But the medical examiner changed his mind yet again, and the special prosecutor, citing insufficient evidence, closed the case without bringing charges. And for a year, that’s where the case stood — closed if not forgotten.

Then, in 2013, I flew to St. Augustine and asked the sheriff for files related to the shooting. I came to write about the O’Connell case as part of an examination, in collaboration with the PBS public affairs program “Frontline,” of how the police investigate domestic violence allegations in their ranks.

My record request was routine, but Sheriff Shoar didn’t view it that way. In his world, an out-of-town reporter “poking around” a closed case “kind of stunk,” he said, and he alerted prosecutors so they wouldn’t be caught off guard. But when the sheriff learned that I had already asked Agent Rodgers’s supervisor for an interview, and that he had not been notified, the sheriff erupted, suspecting, incorrectly, that the agency was behind my visit.

“I realized I’m dealing with a whole different set of facts, quite truthfully malice and wickedness,” he told state officials. “I’ve been in this business for 33 years. I know how to deal with bullies.”

His answer was a scathingly personal yearslong attack on Agent Rodgers — a campaign that put the outsize powers of a small-town sheriff on full display and ultimately swept up nearly everyone in its path.

The sheriff commissioned his own investigation of the investigator, accusing him of serious crimes that, he said, had nearly caused an innocent man — his officer — to be charged with murder. He embedded his accusations in the public consciousness through a cascade of press releases, phone calls, letters, interviews and online posts. He sent his findings to state law enforcement officials and the F.B.I. As a result, Agent Rodgers’s own employer and later a special prosecutor began investigating him. He was placed on administrative leave, forced to surrender his badge and gun, barred by his agency from publicly defending himself.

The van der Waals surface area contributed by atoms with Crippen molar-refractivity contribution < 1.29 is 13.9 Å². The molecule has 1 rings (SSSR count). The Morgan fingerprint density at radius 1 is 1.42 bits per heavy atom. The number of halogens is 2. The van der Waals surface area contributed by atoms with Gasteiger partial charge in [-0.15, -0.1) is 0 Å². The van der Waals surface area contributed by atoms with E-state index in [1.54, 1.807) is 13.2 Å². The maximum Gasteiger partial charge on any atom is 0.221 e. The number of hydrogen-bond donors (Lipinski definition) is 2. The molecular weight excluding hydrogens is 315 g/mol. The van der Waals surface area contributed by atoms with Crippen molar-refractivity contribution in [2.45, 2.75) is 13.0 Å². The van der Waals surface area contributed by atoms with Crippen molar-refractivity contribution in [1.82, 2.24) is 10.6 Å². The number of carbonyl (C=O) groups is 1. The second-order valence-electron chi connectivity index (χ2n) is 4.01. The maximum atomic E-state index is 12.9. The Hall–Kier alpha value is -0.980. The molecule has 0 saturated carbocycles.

In April, I returned to St. Augustine to report on this second act of a drama that, over seven years now, has sown deep scars in this community by the sea. It has divided the law enforcement establishment, not to mention the family of Michelle O’Connell. It has been reviewed by one state attorney, three special prosecutors and four medical examiners, and is debated still in the local press, on the beaches and in the bars. It has, in short, become the stuff of Florida noir, featured in a documentary on Netflix, in People magazine and on television shows like “Dr. Phil.” “I’ve never seen anything like this before,” said Dr. Frederick Hobin, who performed the original autopsy.

On this trip, I approached several of the central players who had declined to be interviewed before. I had new questions, based on my review of thousands of documents not available when I first reported on the case.

Sheriff Shoar had promised to spend the rest of his career holding Agent Rodgers accountable. But what I came to learn was that the sheriff had tried to destroy the investigator with accusations that were often nothing more than innuendo and unverified rumors. Even so, they went virtually unchallenged for years.

In the end, the sheriff did not achieve his goal of seeing Agent Rodgers sent to prison, charged with a crime or even fired from his job. But he did accomplish something else: He diverted attention away from his office’s own botched investigation, the spawning ground for so much of the anger and conflict that followed.

SEAT OF POWER

It is an hour’s drive down Interstate 95 from the Jacksonville airport to St. Augustine, which promotes itself as America’s oldest city, where Ponce de León mythically searched for the Fountain of Youth.

St. Augustine forms the core of a very red county that in 2016 voted overwhelmingly for Donald J. Trump and for Sheriff Shoar, re-electing him to a fourth term with 85 percent of the vote.

The sheriff’s persona plays well on this political stage. Speaking to a Christian prayer group in 2015, he railed against gun control, separation of church and state and especially Washington. America’s problems began, he said, when the government “tried to outlaw our faith.” He blamed the media for “burning down Ferguson” and spreading the “false narrative” that police officers are bad people who must be watched with body cameras. Along the way, he sprinkled in a little Shakespeare on the brevity of life.